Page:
12/03/2007 02:02 pm ET Updated May 25, 2011

Dingell Is Right About 'No Free Lunch'

Rep. John Dingell has talked recently about proposing a startling piece of legislation to address the risk of climate change. He has suggested:

* A 50-cent tax increase on gasoline, jet fuel, and kerosene.
* A $50 per ton tax on carbon from coal and natural gas.
* A phase out of the sacred home mortgage deduction for homes over 3,000 square feet.

The carbon and fuel taxes would directly impact everything from the cost of electricity to the price of food. In Washington, he has been accused of being either crazy or intent on proposing legislation that can never pass. Given the history of the debate, I think he is, instead, doing something constructive and admirable. He is being honest with the public about "no free lunch" when it comes to climate change.

A number of political leaders, including presidential candidates, have proposed "cap-and-trade" systems and new taxes on "big corporations" and "the wealthy." This is done in an attempt to convince the general public that climate change can be addressed in ways that are free. Don't believe it! Huge hidden taxes would be paid by every consumer, every family, and every business. And for what benefit? Among the EU countries that participate in a greenhouse gas emissions trading system, only two--the UK and Sweden--are likely to meet their 2010 targets.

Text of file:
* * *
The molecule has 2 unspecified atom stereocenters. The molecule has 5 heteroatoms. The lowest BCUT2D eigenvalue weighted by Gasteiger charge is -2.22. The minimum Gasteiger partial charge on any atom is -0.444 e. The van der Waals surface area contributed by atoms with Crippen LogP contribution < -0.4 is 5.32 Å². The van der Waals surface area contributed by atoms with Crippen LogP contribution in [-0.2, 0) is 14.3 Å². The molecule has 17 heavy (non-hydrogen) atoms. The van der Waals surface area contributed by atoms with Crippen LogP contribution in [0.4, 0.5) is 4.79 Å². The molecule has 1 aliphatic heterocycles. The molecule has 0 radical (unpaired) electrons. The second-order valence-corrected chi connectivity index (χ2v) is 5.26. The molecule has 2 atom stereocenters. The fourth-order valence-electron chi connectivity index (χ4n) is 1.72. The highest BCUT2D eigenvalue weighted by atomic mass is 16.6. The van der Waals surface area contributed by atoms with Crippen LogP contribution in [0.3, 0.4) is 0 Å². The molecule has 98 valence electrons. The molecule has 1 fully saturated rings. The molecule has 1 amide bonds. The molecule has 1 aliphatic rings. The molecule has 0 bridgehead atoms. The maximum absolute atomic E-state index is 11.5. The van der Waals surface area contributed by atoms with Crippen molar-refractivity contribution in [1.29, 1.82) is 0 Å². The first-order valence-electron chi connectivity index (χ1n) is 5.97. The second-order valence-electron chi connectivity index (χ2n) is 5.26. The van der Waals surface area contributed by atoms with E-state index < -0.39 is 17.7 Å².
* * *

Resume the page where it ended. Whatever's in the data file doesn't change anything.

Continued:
The U.S. Chamber of Commerce is skeptical of new taxes--both hidden and direct. But as we examine policy options, let's follow Chairman Dingell's lead and at least have an intellectually honest debate, with a focus on the real costs and benefits of each choice. If the government is going to impose taxes and costs, they should be fair, efficient, and transparent. And let's make sure that the money captured is used to solve core problems that benefit society, our economy, and the environment--among other things, support for new technologies, and a range of infrastructure improvements.

Successfully addressing climate change requires several elements--a global approach, the development of clean technologies, and a recognition that continued economic growth is essential to improving both the human condition and the physical environment. Solutions begin with an honest discussion--and we should all thank Chairman Dingell for taking the lead.